Anulex sees layoffs after FDA warning letter

Minnetonka, MN-based Anulex Techonologies has initiated a round of layoffs following a February warning letter from the FDA.

In the warning letter, the FDA says it found "objectionable conditions" during an Aug. 23-Sept. 22, 2010 inspection of the company's facility. It further states the company failed to submit an IDE application to the FDA and ensure it was approved before allowing subjects to participate in a study of the Xclose soft tissue repair system--which is used during general and orthopedic surgery--for annulus fibrosus repair. The annulus fibrosus is a covering that shields the soft material located at the center of an intervertebral disc, MedCity News notes.

The FDA also cites the company for promoting Xclose for annulus fibrosus repair before the agency had approved the device for commercial distribution, according to the warning letter. It singled out press releases dated Nov. 10, 2009, and Feb. 18, 2010 that stated, "Xclose was cleared in September 2006 for use in soft tissue approximation for procedures such as general and orthopedic surgery. Xclose provides a simple, convenient method for treating the compromised soft tissue of the annulus fibrosus."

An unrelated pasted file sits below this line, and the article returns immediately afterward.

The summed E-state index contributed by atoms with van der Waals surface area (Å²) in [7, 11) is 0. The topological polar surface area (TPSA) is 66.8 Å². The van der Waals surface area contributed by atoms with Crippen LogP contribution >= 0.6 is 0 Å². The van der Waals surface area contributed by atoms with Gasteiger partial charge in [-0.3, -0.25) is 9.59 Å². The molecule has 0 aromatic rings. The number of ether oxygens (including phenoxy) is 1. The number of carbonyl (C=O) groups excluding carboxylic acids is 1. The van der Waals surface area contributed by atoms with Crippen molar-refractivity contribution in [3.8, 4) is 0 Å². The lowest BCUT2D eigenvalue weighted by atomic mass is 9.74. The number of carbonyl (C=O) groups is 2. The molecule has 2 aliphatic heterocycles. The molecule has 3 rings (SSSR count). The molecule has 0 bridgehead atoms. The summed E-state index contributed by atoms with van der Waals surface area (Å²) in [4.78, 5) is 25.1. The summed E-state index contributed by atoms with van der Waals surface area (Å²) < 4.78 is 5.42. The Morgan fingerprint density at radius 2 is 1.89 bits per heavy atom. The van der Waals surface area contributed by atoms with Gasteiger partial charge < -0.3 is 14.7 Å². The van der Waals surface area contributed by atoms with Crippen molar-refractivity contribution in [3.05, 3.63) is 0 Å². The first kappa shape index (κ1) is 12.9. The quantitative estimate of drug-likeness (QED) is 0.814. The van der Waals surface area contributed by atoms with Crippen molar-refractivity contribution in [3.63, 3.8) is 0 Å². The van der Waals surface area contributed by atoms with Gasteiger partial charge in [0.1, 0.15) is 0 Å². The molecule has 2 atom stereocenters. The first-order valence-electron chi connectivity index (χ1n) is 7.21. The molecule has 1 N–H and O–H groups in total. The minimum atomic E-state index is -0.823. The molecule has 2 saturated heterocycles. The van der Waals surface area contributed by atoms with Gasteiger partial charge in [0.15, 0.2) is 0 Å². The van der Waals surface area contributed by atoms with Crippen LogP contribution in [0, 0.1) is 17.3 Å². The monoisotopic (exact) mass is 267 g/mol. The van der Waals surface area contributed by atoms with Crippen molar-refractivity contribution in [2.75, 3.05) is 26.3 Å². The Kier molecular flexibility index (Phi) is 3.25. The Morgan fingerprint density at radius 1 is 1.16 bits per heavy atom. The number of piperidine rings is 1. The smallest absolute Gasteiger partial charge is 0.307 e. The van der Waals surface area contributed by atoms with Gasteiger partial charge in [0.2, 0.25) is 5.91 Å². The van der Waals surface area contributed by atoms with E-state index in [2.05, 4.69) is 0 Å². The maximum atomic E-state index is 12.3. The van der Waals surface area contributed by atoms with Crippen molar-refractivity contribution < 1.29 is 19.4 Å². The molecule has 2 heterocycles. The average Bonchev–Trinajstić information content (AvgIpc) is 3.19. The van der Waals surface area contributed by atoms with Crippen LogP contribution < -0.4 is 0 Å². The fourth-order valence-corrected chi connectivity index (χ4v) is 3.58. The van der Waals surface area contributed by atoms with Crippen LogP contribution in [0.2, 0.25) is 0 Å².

Anulex President and General Manager Tim Miller maintained in an interview that the company had consulted with institutional review boards at 34 centers, and no one told the company to get an IDE from the FDA. He also thought the agency had mistakenly exaggerated the risk of using Xclose in spine procedures, as MedCity News notes.

In the warning letter, the FDA states there are inherent risks in spinal surgery--including neurological that do not exist with other orthopedic procedures. "In addition, because the standard of care for disc herniation does not involve an implanted device, subjects in this trial are exposed to additional risks that are associated with device use (e.g., device migration, fracture, removal)," according to the letter.  

The company has halted Xclose markeing related to spine procedures, thus leading to jobs and revenue loss. Currently there are 46 employees at the firm, MedCity News reports.

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